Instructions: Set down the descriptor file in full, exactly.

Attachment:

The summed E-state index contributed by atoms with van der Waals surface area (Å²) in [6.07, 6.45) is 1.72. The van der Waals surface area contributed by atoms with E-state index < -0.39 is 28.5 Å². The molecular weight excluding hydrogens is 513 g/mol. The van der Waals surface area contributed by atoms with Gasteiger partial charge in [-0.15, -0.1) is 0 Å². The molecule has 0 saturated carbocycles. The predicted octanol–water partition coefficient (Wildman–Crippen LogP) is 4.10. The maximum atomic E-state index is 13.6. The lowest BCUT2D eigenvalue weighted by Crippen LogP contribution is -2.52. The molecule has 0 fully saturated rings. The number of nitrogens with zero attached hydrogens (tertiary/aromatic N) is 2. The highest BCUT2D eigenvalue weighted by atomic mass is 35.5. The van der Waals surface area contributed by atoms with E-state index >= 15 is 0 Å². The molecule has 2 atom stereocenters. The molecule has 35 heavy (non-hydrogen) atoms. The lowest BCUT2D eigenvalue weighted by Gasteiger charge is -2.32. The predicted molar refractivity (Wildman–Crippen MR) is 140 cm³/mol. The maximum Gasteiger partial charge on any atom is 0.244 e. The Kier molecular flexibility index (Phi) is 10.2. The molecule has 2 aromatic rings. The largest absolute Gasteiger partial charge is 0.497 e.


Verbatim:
The summed E-state index contributed by atoms with van der Waals surface area (Å²) in [6.07, 6.45) is 1.72. The van der Waals surface area contributed by atoms with E-state index < -0.39 is 28.5 Å². The molecular weight excluding hydrogens is 513 g/mol. The van der Waals surface area contributed by atoms with Gasteiger partial charge in [-0.15, -0.1) is 0 Å². The molecule has 0 saturated carbocycles. The predicted octanol–water partition coefficient (Wildman–Crippen LogP) is 4.10. The maximum atomic E-state index is 13.6. The lowest BCUT2D eigenvalue weighted by Crippen LogP contribution is -2.52. The molecule has 0 fully saturated rings. The number of nitrogens with zero attached hydrogens (tertiary/aromatic N) is 2. The highest BCUT2D eigenvalue weighted by atomic mass is 35.5. The van der Waals surface area contributed by atoms with E-state index >= 15 is 0 Å². The molecule has 2 atom stereocenters. The molecule has 35 heavy (non-hydrogen) atoms. The lowest BCUT2D eigenvalue weighted by Gasteiger charge is -2.32. The predicted molar refractivity (Wildman–Crippen MR) is 140 cm³/mol. The maximum Gasteiger partial charge on any atom is 0.244 e. The Kier molecular flexibility index (Phi) is 10.2. The molecule has 2 aromatic rings. The largest absolute Gasteiger partial charge is 0.497 e.